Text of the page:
How to Make Buttercream Frosting

주문제작케이크 Buttercream is a traditional and versatile frosting that can be applied in rustic swirls or smoothed to a perfect finish. It is also a great base for many flavorings and decorations.


Remember the old baking adage “use room-temperature ingredients.” The same applies to frostings and will help prevent separation or curdling during mixing.


Buttercream is a sweet frosting that can be used to fill, coat, or decorate cakes. It is made by whipping butter with powdered sugar and a small amount of liquid, such as milk or cream, and it can be flavored with vanilla extract or other flavorings. It can also be tinted with icing colors, such as food coloring or powdered pigments, to achieve different hues.

The key to making a good buttercream is the fat ratio: a higher percentage of fat makes it lighter and fluffier. This means that using butter, which is naturally rich and high in fat, rather than margarine or vegetable shortening will result in a better texture.

Another key ingredient is powdered sugar, which adds sweetness and a film that holds air bubbles in the butter. Sifting the sugar before adding it removes clumps and helps to evenly distribute it throughout the mixture.

Salt is added to balance out the sweetness 주문제작케이크 of the frosting and to help prevent it from becoming gummy. It also draws moisture out of the butter, preventing food-spoiling microbes from growing on it.

Lastly, a bit of liquid is added to keep the frosting moist and soft; this can be water, milk, cream or juice. It is important to use room temperature ingredients, because cold butter will not incorporate as well and can cause separation and curdling.


Buttercream is a simple, versatile frosting that works well as a filling or icing. It can be flavored with extracts, fruits, unsweetened cocoa powder or other liquid flavoring agents. If using a coloring agent, it should be added toward the end of mixing as it can lighten the frosting.

In most recipes, butter (and shortening, if applicable) is creamed together before adding sugar and then whipped to fluffy, smooth perfection. The exact method varies depending on the type of buttercream being made. For example, in American buttercream, a ratio of two parts sugar to one part butter is creamed with a small amount of milk or water and then whipped. The finished product is slightly ivory in color, thick in consistency and easily pipes.

Confectioners’ sugar, also called powdered sugar, is essential for any buttercream. This sugar is sifted to remove large granules and contains cornstarch, which helps prevent caking. The sugar should be sifted before adding to the butter to ensure a smooth, silky frosting.

Unlike granulated sugar, which is coarse and unevenly ground, confectioners’ sugar is finely ground and has a powdery consistency. Using a fine sifter to sift the sugar is essential for ensuring a smooth and creamy icing. It is also important to use unsalted butter, as salted butter has a higher salt content that can affect the final product’s flavor.


Getting the right consistency for your buttercream is important so it holds up to the decorating process and it can also affect how your frosting tastes. Buttercream can be stiff, medium or soft in texture and is usually made with powdered sugar, a small amount of liquid (milk, cream or water) and vanilla extract.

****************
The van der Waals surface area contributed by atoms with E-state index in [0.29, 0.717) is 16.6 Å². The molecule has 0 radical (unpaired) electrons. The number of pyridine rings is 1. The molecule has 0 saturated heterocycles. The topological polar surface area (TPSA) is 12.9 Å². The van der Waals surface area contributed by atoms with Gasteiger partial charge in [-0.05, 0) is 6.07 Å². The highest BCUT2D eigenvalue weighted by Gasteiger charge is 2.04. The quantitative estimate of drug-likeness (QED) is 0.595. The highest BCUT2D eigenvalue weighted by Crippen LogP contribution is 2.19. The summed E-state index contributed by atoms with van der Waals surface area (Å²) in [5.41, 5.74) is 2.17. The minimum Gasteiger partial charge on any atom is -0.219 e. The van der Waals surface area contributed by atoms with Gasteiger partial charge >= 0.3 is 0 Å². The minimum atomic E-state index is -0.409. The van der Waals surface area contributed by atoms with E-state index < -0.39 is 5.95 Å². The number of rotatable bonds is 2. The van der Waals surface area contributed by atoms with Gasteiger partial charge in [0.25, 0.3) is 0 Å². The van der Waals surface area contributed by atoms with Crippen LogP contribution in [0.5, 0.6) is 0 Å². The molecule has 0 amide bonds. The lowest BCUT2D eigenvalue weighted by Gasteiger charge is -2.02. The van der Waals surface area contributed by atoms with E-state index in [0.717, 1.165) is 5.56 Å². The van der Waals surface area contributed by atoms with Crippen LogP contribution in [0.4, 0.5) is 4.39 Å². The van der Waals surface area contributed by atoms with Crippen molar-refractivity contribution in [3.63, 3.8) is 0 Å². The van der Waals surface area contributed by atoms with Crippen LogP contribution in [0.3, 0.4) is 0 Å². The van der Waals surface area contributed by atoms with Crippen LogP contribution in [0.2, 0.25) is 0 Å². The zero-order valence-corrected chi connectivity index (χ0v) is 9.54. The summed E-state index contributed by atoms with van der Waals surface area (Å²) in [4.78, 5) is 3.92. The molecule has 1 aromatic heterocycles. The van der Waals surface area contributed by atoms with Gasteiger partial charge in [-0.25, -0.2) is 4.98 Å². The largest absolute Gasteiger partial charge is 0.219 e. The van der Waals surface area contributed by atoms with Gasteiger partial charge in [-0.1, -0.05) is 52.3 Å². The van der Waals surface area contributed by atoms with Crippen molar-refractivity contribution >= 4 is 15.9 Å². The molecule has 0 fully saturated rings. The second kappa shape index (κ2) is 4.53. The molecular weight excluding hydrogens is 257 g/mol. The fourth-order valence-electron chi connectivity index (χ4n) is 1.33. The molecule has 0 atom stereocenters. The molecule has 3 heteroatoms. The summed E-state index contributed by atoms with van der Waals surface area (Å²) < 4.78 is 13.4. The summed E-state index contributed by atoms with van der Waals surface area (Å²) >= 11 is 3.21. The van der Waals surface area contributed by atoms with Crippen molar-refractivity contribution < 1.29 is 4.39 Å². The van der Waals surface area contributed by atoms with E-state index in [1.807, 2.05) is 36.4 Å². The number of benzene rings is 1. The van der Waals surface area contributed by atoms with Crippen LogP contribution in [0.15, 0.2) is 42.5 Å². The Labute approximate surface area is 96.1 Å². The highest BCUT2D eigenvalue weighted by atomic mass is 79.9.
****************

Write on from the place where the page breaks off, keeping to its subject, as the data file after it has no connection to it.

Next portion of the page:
When making your buttercream, it’s important to mix the ingredients together well. The key is achieving the proper balance between the thickener (powdered sugar) and the thinner (milk, cream or water). You can alter the flavor of your buttercream by adding different extracts or even ice cream syrups. You can also add fruit to your buttercream for a fresh taste or change the color by using gel food coloring.

Depending on the type of cake you’re frosting and the details you want to pipe, you may need your buttercream to be in a specific consistency. For example, when you’re crumb coating a cake or piping lines and letters, the thin consistency of your buttercream is ideal. You can tell if your buttercream is the correct consistency when you drag your spatula across the top of your bowl. It should move quickly and easily without falling off the spatula. If your buttercream is too thin, you can try adding more powdered sugar or using light corn syrup as your liquid.


Buttercream is a versatile frosting that can be flavored with extracts, spices, jams, curds and more. The choice of flavoring is up to the baker, and it is important to remember that adding too much can alter the consistency and texture of the buttercream.

When storing a cake with a buttercream icing, the most important thing to keep in mind is that it should be stored at room temperature. If the icing is kept in the refrigerator it can harden up and become difficult to spread. It can also spoil quickly, developing a green bottom and a runny texture that is unpleasant to eat.

Different buttercream recipes have varying refrigeration requirements, depending on the ingredients used and the climate where the cakes will be eaten. In general, American buttercream (butter, powdered sugar and vanilla extract or other flavorings) can be kept at room temperature for 2-5 days if it is in an airtight container. Refrigeration may be needed for meringue-based buttercreams, which contain egg whites, to prevent spoilage.

All other types of buttercreams, including Italian and Swiss, can be kept in the fridge for a week or more and frozen for months. If freezing buttercream, it is best to separate it into small mounds or wrap them in plastic wrap. When thawed, it should be brought to room temperature and rewhipped before using again.